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Treating Affair Couples: An Integrative Approach Kristina Coop Gordon University of Tennessee In collaboration with: Donald H. Baucom University of North Carolina Douglas K. Snyder Texas A&M University. Why Study Affairs?.

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Treating Affair Couples: An Integrative ApproachKristina Coop GordonUniversity of TennesseeIn collaboration with:Donald H. BaucomUniversity of North CarolinaDouglas K. SnyderTexas A&M University
why study affairs
Why Study Affairs?
  • Lifetime occurrence in oldest cohort: 37% men; 19% women (Laumann et al., 1994)
  • 40% of divorced men/44% of divorced women report extramarital sexual contact during marriage
  • 2nd leading cause of divorce for women and 3rd leading cause for men (Janus & Janus, 1993)
  • Therapists report as 3rd most difficult issue to treat (Whisman, Dixon, & Johnson, 1997)
what is an affair
What Is An Affair?
  • Physical non-monogamy: Occurs along a continuum of physical involvement
  • Emotional non-monogamy: Characterized by emotional intimacy, secrecy, or sexual chemistry
  • Betrayal: Violation of relational standard (implicit or explicit) regarding physical or emotional exclusivity
infidelity a trauma perspective
Infidelity: A Trauma Perspective
  • Violation of important standards or assumptions about the world or relationship (safety, commitment, trust, well-being of the individual) (Janoff-Bulman, 1992)
  • Post Traumatic Stress Disorder (PTSD)
    • Recurrent, intrusive, and distressing thoughts
    • Avoidance of activities, places, or persons associated with the trauma
    • Increased arousal (disturbances in sleep and concentration; hypervigilance)
characteristics of successful process
Characteristics of Successful Process
  • Gaining a fuller and balanced understanding of event
  • Not remaining preoccupied with the traumatic events
  • Giving up the right to continuously punish the person who has “wronged” you
  • Deciding whether to maintain or terminate the relationship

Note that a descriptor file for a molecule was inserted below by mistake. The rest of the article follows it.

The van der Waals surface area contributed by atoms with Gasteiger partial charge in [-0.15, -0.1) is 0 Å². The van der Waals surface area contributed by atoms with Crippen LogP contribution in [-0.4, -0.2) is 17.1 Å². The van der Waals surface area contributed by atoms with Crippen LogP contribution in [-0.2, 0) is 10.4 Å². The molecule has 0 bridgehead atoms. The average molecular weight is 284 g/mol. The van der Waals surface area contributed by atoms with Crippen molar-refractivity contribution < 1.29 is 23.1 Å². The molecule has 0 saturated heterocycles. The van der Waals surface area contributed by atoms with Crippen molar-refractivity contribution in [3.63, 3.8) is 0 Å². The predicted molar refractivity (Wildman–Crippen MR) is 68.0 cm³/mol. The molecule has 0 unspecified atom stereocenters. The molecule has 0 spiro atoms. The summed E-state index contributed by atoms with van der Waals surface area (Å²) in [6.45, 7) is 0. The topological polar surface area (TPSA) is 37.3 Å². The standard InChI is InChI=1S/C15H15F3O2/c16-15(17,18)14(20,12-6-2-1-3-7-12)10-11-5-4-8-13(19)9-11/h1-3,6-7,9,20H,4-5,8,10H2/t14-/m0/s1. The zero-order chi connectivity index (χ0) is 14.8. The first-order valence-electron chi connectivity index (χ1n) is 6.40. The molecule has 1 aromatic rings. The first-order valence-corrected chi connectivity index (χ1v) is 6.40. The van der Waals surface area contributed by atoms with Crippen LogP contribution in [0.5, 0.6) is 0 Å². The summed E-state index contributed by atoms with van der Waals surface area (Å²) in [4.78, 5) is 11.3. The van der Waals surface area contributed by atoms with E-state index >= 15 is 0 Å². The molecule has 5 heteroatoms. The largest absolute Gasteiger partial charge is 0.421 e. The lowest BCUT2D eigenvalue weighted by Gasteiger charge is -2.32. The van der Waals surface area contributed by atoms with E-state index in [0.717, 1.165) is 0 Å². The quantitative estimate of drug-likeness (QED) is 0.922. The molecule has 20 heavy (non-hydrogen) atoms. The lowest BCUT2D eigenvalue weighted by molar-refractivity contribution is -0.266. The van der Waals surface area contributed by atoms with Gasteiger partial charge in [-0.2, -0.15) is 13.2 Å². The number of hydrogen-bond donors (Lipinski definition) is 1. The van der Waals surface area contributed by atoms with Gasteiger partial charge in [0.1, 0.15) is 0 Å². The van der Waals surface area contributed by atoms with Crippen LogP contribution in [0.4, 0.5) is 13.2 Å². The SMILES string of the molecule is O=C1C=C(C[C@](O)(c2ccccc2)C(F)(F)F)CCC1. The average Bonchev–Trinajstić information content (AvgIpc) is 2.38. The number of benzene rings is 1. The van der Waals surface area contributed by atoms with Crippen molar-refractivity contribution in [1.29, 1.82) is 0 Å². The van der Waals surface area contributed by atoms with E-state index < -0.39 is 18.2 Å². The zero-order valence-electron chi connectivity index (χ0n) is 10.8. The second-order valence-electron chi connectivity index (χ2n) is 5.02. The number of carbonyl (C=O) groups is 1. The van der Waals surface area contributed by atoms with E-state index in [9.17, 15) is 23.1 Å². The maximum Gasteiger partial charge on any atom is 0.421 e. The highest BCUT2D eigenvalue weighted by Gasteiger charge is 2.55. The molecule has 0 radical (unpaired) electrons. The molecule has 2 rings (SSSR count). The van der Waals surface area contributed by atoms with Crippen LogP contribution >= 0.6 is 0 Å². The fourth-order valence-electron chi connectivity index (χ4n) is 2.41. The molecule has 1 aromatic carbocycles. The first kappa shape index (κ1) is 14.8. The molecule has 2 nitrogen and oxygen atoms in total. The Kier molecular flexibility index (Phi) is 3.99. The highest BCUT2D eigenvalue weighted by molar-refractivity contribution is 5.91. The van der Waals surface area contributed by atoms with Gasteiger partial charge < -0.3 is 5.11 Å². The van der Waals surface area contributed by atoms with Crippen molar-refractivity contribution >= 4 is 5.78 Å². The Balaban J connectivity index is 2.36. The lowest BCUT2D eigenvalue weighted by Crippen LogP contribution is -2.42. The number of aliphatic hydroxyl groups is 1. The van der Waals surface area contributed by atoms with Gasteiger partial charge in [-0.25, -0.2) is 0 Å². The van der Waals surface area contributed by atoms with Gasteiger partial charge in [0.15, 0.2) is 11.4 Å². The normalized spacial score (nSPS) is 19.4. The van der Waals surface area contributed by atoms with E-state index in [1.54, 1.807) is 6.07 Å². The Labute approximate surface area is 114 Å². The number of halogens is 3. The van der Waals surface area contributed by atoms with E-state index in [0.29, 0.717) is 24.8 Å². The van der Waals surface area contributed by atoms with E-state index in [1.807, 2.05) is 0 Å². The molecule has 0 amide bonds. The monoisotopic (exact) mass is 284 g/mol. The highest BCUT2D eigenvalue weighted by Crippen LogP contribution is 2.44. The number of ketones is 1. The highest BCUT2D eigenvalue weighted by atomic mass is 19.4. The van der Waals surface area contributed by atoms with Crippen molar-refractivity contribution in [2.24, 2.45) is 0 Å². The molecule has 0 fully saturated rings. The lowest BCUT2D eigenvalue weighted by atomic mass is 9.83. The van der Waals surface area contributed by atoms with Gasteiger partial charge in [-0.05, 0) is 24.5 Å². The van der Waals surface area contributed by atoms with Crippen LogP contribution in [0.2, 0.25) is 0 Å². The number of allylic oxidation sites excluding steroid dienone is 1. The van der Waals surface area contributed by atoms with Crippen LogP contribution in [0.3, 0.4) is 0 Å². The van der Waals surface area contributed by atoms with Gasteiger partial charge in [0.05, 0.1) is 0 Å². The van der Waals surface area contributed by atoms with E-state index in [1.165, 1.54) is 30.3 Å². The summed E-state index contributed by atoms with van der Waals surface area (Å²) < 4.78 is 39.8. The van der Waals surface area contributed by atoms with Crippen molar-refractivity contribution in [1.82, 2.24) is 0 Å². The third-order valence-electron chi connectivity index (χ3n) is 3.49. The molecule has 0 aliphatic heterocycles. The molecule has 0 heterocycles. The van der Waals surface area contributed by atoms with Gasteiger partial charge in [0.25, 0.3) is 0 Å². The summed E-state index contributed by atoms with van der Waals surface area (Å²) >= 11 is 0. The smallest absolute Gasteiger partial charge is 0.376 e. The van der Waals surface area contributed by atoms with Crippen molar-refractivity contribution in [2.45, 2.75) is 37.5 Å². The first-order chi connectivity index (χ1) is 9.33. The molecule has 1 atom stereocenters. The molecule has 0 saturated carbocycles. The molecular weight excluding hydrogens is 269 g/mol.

overview of stage i absorbing the blow
Overview of Stage I: Absorbing the Blow
  • Thoughts
    • Assumptions about partner/self/relationship disrupted
    • Extreme, negative attributions
    • Perceptions of loss of control in the relationship
  • Emotions
    • Strong, overwhelming emotions such as anger, depression, and anxiety
    • May change daily or hourly
  • Behaviors
    • Strong need to question partner about his/her behavior - e.g., Why did he/she do it? What was he/she thinking?
    • Refuge -- or acts of revenge
overview of stage ii giving meaning
Overview of Stage II: Giving Meaning
  • Thoughts
    • Gain a deeper understanding of what contributed to the affair and subsequent reactions
    • Explanations for the affair may change
  • Emotions
    • Intensity decreases
    • Control increases
    • Affected by changing explanations of the affair and response
  • Behaviors
    • Retributions by injured partner diminish
    • Restitution by participating partner may continue
    • Vacillations between retreat vs. engagement
overview of stage iii moving forward
Overview of Stage III: Moving Forward
  • Thoughts
    • More realistic perceptions of partner/self/relationship
    • More realistic expectations for the future
  • Emotions
    • May experience compassion for partner and ability to wish her/him well
    • Regain a sense of emotional safety which allows you to give up some of the anger and anxiety
  • Behaviors
    • Relinquish the right to punish partner further
    • Decision about future of the relationship
    • Enacting the actions needed to improve the relationship or to terminate it
preliminary outcome findings
Preliminary Outcome Findings
  • How does this intervention impact:
    • Symptoms of trauma and related individual distress?
    • Empathy and assumptions about one’s partner?
    • Relationship distress and commitment?
study method
Study Method

Participants: Six married couples having had sexual affair in past year; not ongoing

  • Excluded based on psychoticism, alcohol abuse, borderline personality disorder, antisocial personality disorder
  • Recruited based on television stories, radio interviews, newspaper ads
treatment success
Treatment Success
  • Injured partners’ forgiveness levels increased overall; their global marital distress and symptoms of individual distress decreased.
  • Across the four treatment periods, injured partners reported decreases in negative assumptions about their partners, consistent with predictions based on a forgiveness model.
  • Over time, injured partners reported less withdrawal from their partners.
initial assessment process
Initial Assessment Process
  • Interview both partners together
  • Interview each partner separately
    • Injured partner
    • Participating partner
  • Provide initial tentative formulation to both partners together
goals of the initial interview
Goals of the Initial Interview
  • Establish an atmosphere of safety
  • Establish an atmosphere of trust
  • Establish an atmosphere of competence
    • Expertise regarding affairs and recovery process
  • Prepare for subsequent sessions
domains of the initial interview
Domains of the Initial Interview
  • Brief marital history
  • Current marital functioning
  • Individual functioning (screening only)
  • Immediate decisions and subjective timeline
  • Crisis containment
domains of the initial interview1
Domains of the Initial Interview

Current marital functioning

  • Content and regulation of marital affect
  • Conflict engagement and level of containment
  • Intramarital boundaries
  • Extramarital boundaries
domains of the initial interview2
Domains of the Initial Interview